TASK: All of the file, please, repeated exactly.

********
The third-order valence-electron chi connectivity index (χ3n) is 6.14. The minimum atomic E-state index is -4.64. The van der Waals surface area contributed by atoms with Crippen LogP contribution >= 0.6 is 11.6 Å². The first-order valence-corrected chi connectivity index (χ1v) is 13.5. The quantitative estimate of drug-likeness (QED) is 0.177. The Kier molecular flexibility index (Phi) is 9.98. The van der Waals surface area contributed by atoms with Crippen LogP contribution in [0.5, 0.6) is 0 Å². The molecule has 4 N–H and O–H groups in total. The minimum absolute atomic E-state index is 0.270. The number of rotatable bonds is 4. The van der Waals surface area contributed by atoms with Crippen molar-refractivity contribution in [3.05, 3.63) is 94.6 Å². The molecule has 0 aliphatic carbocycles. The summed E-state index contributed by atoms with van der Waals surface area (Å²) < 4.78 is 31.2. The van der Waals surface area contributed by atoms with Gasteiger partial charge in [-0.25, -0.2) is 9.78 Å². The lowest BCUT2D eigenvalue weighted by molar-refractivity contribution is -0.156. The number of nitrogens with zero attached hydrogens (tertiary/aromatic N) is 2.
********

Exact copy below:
The third-order valence-electron chi connectivity index (χ3n) is 6.14. The minimum atomic E-state index is -4.64. The van der Waals surface area contributed by atoms with Crippen LogP contribution >= 0.6 is 11.6 Å². The first-order valence-corrected chi connectivity index (χ1v) is 13.5. The quantitative estimate of drug-likeness (QED) is 0.177. The Kier molecular flexibility index (Phi) is 9.98. The van der Waals surface area contributed by atoms with Crippen LogP contribution in [0.5, 0.6) is 0 Å². The molecule has 4 N–H and O–H groups in total. The minimum absolute atomic E-state index is 0.270. The number of rotatable bonds is 4. The van der Waals surface area contributed by atoms with Crippen molar-refractivity contribution in [3.05, 3.63) is 94.6 Å². The molecule has 0 aliphatic carbocycles. The summed E-state index contributed by atoms with van der Waals surface area (Å²) < 4.78 is 31.2. The van der Waals surface area contributed by atoms with Gasteiger partial charge in [-0.25, -0.2) is 9.78 Å². The lowest BCUT2D eigenvalue weighted by molar-refractivity contribution is -0.156. The number of nitrogens with zero attached hydrogens (tertiary/aromatic N) is 2.